Joseph Hubbard died on 15 August 1924 of bladder cancer. His will was written on 15 April 1924 and left everything to his daughter, Elsie.

I, J. H. Hubbard of Smyrna Rutherford County, Tennessee do make and publish this as my last will and testament hereby revoking any and all wills by me heretofore made. I direct that all my debts be paid by my executor as soon after my death as possible out of any moneys or personally that I may die possessed of.

I give to my daughter Elsie McDade the place on which I now live containing ten acres more or less. It being the same place which I purchased from James Manus which is located in the 3rd Dist of Rutherford County, Tenn. I appoint my daughter Elsie to settle my affairs without bond or legal qualification.

J. H. his mark Hubbard

The foregoing will was signed by the testator in our presence and we attested in his presence and at his request.

This April 15, 1924

R. L. Neal

Mattie Neal Witnesses

Joseph is buried in Mullins Cemetery in Smyrna, Tennessee in an unmarked grave. As far as I know, he never served time for stealing a horse. Over time, his short prison term became time in a POW prison. It is possible that he did serve time in Camp Chase, Ohio as well. The fact that his pension was denied and his compiled service records do not mention it, leave me to believe it was just one of those stories old men told of the Civil War to impress young men. By the mid 1980s, his granddaughter, Mary Hickerson made a tape reminiscing about her ancestors and Joseph’s one year turned into two years in a Prison of War camp. Camp Chase became somewhere in North Carolina.  No mention was made of Joseph stealing a horse or spending time in Jail in Lincoln County, Tennessee.  I am sure Mary and her siblings never heard that story. No matter what, Joseph’s Civil War record is impressive. His unit trained with cadets at the Virginia Military Institute.  He served under Stonewall Jackson at Harper’s Ferry.  They fought at the First Battle of Manassas, and the Battle of Fredericksburg.  Horse thief or not, no one can argue that Joseph Hubbard was not a brave man nor can they say he did not serve the Confederacy well.  He was only 20 years old when he enlisted.

*This is very different from the testimony given by Joseph in his pension application.

Copyright 2014 Teresa Elliott All rights reserved. No part of this article may be reproduced in any form without the express written consent of the author.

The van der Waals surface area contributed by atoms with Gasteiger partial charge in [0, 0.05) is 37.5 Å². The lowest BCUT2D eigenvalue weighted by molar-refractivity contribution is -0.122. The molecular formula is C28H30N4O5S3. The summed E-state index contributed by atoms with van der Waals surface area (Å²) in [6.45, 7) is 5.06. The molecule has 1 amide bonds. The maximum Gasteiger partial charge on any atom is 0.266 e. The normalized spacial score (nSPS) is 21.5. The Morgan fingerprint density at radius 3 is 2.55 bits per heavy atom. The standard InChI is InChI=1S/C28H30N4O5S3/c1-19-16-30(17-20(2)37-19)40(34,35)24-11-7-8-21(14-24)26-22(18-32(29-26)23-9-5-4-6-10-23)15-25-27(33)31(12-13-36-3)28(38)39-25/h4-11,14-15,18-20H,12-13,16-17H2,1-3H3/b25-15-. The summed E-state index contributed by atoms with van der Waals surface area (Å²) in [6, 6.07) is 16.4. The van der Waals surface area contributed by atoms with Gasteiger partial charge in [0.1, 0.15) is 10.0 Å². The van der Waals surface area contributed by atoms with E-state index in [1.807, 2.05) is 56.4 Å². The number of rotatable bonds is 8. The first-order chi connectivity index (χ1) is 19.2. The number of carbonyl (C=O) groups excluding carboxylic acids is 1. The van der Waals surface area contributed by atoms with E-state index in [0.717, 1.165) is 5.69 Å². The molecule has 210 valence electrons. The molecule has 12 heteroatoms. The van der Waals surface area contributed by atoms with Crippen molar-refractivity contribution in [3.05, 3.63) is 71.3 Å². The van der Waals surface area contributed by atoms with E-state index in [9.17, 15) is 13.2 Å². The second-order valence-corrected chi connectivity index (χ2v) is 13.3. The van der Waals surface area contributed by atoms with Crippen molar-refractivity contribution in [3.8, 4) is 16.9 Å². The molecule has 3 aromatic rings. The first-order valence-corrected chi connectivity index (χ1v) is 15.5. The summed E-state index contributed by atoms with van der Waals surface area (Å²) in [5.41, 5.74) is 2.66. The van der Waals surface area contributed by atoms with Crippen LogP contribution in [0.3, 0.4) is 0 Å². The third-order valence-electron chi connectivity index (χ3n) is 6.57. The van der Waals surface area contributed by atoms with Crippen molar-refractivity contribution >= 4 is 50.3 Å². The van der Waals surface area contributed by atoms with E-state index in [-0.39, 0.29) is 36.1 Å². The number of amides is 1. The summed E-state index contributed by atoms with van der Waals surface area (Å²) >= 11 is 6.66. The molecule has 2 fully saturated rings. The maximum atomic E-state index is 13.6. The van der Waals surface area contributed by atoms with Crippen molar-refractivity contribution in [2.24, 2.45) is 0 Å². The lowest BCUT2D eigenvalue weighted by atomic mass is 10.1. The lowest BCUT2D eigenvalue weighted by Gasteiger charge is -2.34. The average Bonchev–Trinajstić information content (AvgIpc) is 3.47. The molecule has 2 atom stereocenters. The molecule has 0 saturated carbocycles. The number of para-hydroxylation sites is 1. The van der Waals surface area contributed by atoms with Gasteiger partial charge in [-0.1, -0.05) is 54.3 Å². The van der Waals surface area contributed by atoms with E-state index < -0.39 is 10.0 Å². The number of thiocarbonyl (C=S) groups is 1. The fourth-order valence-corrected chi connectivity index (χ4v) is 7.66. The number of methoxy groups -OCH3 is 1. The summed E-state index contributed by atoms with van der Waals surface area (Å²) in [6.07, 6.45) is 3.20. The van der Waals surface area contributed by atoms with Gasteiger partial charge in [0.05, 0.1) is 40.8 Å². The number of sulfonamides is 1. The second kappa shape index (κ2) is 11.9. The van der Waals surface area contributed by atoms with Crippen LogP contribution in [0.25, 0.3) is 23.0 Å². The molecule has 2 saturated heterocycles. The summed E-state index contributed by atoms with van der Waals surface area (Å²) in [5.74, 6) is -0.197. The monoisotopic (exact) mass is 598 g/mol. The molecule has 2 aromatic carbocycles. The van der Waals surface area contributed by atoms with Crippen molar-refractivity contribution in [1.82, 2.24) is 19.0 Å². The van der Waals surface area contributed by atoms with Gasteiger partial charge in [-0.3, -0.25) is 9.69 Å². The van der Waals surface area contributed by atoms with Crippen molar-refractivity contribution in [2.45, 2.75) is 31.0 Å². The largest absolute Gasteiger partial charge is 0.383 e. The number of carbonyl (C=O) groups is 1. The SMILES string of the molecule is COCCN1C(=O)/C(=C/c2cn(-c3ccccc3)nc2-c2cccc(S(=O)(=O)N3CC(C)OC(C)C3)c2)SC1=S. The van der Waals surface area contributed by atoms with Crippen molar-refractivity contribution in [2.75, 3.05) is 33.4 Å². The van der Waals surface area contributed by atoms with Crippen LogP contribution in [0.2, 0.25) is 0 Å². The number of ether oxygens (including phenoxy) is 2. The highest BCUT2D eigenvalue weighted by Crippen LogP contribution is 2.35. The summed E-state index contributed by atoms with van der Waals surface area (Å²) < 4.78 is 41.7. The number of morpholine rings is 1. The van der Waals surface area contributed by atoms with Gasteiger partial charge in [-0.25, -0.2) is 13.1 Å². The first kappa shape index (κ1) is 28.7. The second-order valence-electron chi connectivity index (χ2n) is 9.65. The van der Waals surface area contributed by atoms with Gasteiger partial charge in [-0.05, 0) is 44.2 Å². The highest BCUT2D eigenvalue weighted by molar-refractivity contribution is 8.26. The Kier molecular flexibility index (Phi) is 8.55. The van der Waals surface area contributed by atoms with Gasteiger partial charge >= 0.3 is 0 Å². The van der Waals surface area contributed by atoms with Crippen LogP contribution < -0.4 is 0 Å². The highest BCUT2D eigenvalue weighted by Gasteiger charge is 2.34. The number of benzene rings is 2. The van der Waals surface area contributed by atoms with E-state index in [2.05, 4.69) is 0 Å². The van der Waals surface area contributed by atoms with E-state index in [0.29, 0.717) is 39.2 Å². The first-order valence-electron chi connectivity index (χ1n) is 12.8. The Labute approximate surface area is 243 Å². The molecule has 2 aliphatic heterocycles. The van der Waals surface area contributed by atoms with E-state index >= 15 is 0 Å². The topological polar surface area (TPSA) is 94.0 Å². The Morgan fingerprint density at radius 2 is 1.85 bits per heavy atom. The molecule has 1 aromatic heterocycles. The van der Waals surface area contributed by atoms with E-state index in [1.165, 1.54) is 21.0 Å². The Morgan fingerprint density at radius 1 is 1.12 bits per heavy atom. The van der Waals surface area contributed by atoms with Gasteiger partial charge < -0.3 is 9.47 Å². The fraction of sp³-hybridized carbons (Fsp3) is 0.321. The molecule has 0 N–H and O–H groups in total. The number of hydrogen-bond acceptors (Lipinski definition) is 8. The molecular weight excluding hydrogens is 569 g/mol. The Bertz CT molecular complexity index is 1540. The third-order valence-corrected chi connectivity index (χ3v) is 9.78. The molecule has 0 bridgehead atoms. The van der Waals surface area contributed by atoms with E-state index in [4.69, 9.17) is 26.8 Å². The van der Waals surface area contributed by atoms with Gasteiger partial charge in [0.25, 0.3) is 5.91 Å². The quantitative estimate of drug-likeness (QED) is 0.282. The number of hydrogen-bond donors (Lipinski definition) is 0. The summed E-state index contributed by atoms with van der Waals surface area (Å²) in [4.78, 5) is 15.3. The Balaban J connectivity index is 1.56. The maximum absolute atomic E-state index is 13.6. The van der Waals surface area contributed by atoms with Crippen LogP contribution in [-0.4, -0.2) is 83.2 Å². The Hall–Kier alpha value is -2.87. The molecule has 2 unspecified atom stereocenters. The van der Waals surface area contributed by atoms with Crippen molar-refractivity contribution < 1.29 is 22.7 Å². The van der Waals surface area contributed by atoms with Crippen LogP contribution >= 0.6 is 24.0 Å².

[1] Green Hubbard household, Lincoln County, TN, Dwelling 890, page 96B. 1850 Federal Population Census, Lewis, Lincoln, & McMinn Counties, TN, (National Archives Microfilm M432, Roll No. 887), National Archives, Washington, D. C. Photocopy in possession of author. Estimated date(s) of birth: He is 7 years old. Hereinafter cited as 1850 Lincoln Co., TN-Green Hubbard: #1690.

[2] J. H. Hubbard household, Davidson County, TN, Supervisor’s District 6, Enumeration District 121, Sheet 8 A, [National Archives Microfilm T623, Roll Number 1565.]. 1900 Federal Population Census, Davidson County (part), TN, (National Archives Microfilm T623, Roll No. 1565), National Archives, Washington, D. C. Photocopy in possession of author. Hereinafter cited as 1900 Davidson Co., TN-J. H. Hubbard: #1674.

[3] J. H. Hubbard Pension File; Application Number 2846,; Case Files of Disapproved Pensions. Hereinafter cited as "J. H. Hubbard, Pension Application". HUBBARD (1)

[4] Joseph Hubbard, Compiled Service Records of Volunteer Confederate Soldiers who Served in the State of Tennessee (: Huntsville Public Library, Huntsville, Al. Photocopy in possession of author.). Hereinafter cited as Joseph Hubbard, Service Records: HUBBARD (1), Pvt, 1st Turney’s Infantry, Micropublication M268, Roll 108.

[5] Joseph H. Hubbard to Martha E. McAlpine, Marriage License, 29 Jul 1866, Book 5, Page 293. Original copy can be found in Davidson County, TN, Marriage Books 5-6 1864-1876, Roll 0471, Tennessee State Library and Archives, Nashville TN, Family History Library Film 200296. Photocopy in possession of author. Hereinafter cited as Marriage, Hubbard-McAlpine, #2162

[6] State of Tennessee vs. Joseph Hubbard, Lincoln County Circuit Court Min. Books: Page 130. Official copy held by Lincoln County, TN, Circuit Court Minute Books Civil and Criminal Jul 1859-Jul 1867, Roll 037, Tennessee State Library and Archives, Nashville TN. Photocopy in possession of author. Hereinafter cited as State of Tennesse vs Joseph Hubbard: HUBBARD (?), #2161.

[7] J. H. Hurberd to Mary Hobbs, Marriage Certificate Transcription, Reference Number p 150-519, Tennessee Marriages, 1796-1950, digital indexes, viewed online on 03 Mar 2011 at http://www.familysearch.org. Orignal copy can be found in Rutherford County, TN, Marriage Records 3-6 (4 and 5 missing) 1907-1920, Roll 245, Tennessee State Library and Archives, Nashville TN, Family History Library Film 379651. Herein cited as: Huberd-Hobbs, Marriage, #3291.

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3 Responses to Grand Theft Equine….

  1. It’s fascinating how you were able to put Hubbard’s story together and almost map how the family lore got “warped,” if you will. I find I am inordinately fond of my black sheep ancestors.

  2. generationsgoneby says:

    Thanks Schalene. I was lucky, my great aunt recorded her memories for me after her first stroke. Her information has been surprisingly very accurate and I have been able to find people and proof for most everything she has said. I am so thankful she took the time to do so because I wouldn’t have found his Civil War records without it.

  3. Pingback: Now That’s a Best Friend!…. | Generations Gone By's Weblog